book review - nevin
Ernst Jünger and Germany: Into the Abyss, 1914-1945. By Thomas Nevin. Durham, NC: Duke University Press, 1996. 284pp.
There is something afoot in Anglo-Saxon Germanistik - Ernst Jünger has been rediscovered and established as a canonical author worthy as much of study as of dispute. For decades he had been abandoned to the categories of war writer, proto-fascist or inner emigré, a marginal case, deserving only fleeting interest, a footnote in literary history. We have come a long way since the silence that followed J. P. Stern's resounding castigation of Jünger's 'defective sensibility' (1953). Roger Woods (1982) showed the possibility of a more distanced approach in his detailed study of Jünger's political journalism. Marcus Bullock's spectacularly unfocussed book (1992) brought new flashes of insight. And the New German Critique special issue (1993) revealed a growing interest among more theoretically inclined Germanists. Thomas Nevin's critical biography is the latest in this series and perhaps the most important - not merely because of the extraordinary attention it has received in the English speaking press.
The importance of Nevin's book lies in his endeavour to provide a systematic account of Jünger's life and work up to 1945 and Der Friede. Nevin works through the extensive material in chronological fashion, beginning with perhaps the most detailed account of Jünger's pre-First World War days to date. The next chapter deals with Lt. Jünger's War, but Nevin's work here is mostly a commented retelling of In Stahlgewittern which does not do justice to the complexity of Jünger's revisions (compare Kunicki, 1993). His account of Jünger's Weimar days is both more comprehensive and more distanced - his critique of Jünger's 'Peter Pan nationalism' (p. 111) is quite accurate, but his neglect of the first edition of Das abenteuerliche Herz puzzling. There follows an entire chapter on Der Arbeiter whose anti-bourgeois radicalism is explained as a totemic assault on the world of the father - a curious feature in a study which otherwise owes little to Freud, or indeed to any other theorist. We then follow Jünger's "Inner Emigration" and Nevin takes us from the Brazil of Atlantische Fahrt to the Marmorklippen via the capriccios of the second edition of Das abenteuerliche Herz before we turn to the Paris diaries and Jünger's final confrontation with the bestial face of Nazi nihilism.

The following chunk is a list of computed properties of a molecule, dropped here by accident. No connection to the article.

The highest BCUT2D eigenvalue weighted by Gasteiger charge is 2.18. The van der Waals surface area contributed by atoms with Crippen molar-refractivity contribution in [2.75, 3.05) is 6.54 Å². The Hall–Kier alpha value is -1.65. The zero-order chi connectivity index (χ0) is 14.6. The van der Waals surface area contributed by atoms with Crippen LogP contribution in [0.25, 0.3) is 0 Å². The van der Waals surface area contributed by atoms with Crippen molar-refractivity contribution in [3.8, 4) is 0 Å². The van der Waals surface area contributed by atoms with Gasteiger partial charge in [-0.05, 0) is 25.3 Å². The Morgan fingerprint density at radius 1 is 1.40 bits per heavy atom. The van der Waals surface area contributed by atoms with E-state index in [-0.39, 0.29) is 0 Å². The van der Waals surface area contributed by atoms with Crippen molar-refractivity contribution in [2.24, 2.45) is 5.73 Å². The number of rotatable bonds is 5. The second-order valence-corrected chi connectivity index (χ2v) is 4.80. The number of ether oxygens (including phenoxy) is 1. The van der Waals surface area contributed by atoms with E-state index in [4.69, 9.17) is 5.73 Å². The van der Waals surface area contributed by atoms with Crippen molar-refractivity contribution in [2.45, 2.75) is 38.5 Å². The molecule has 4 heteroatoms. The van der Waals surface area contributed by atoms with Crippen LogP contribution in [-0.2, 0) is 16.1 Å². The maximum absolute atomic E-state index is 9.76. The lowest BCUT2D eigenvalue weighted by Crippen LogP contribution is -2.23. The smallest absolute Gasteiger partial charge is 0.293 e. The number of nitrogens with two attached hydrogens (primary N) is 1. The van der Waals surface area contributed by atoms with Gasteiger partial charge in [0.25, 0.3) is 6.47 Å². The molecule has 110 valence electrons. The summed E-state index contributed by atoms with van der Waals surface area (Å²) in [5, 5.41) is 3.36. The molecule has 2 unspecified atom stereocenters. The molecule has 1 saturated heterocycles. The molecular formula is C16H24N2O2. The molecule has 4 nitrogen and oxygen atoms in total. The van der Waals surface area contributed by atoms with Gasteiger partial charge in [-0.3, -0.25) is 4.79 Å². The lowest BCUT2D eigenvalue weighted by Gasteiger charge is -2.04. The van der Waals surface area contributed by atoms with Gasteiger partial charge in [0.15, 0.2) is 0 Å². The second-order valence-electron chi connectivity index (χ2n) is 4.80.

Nevin's work is thorough and his criticisms often telling and trenchant. As biography, it will no doubt be overtaken as new material becomes available in Marbach and Wilflingen. As literary criticism, it focuses excessively on Jünger's personality at the expense of other textual approaches. The book will be valuable not so much for the specialist as for the general reader for whom it provides a cogent and fair, if sometimes verbose, introduction to the first fifty years of this controversial author. As such, it marks a sea change in Anglo-Saxon reception of Jünger.
© John King, 2017. Last updated Thu, 20th May 2010.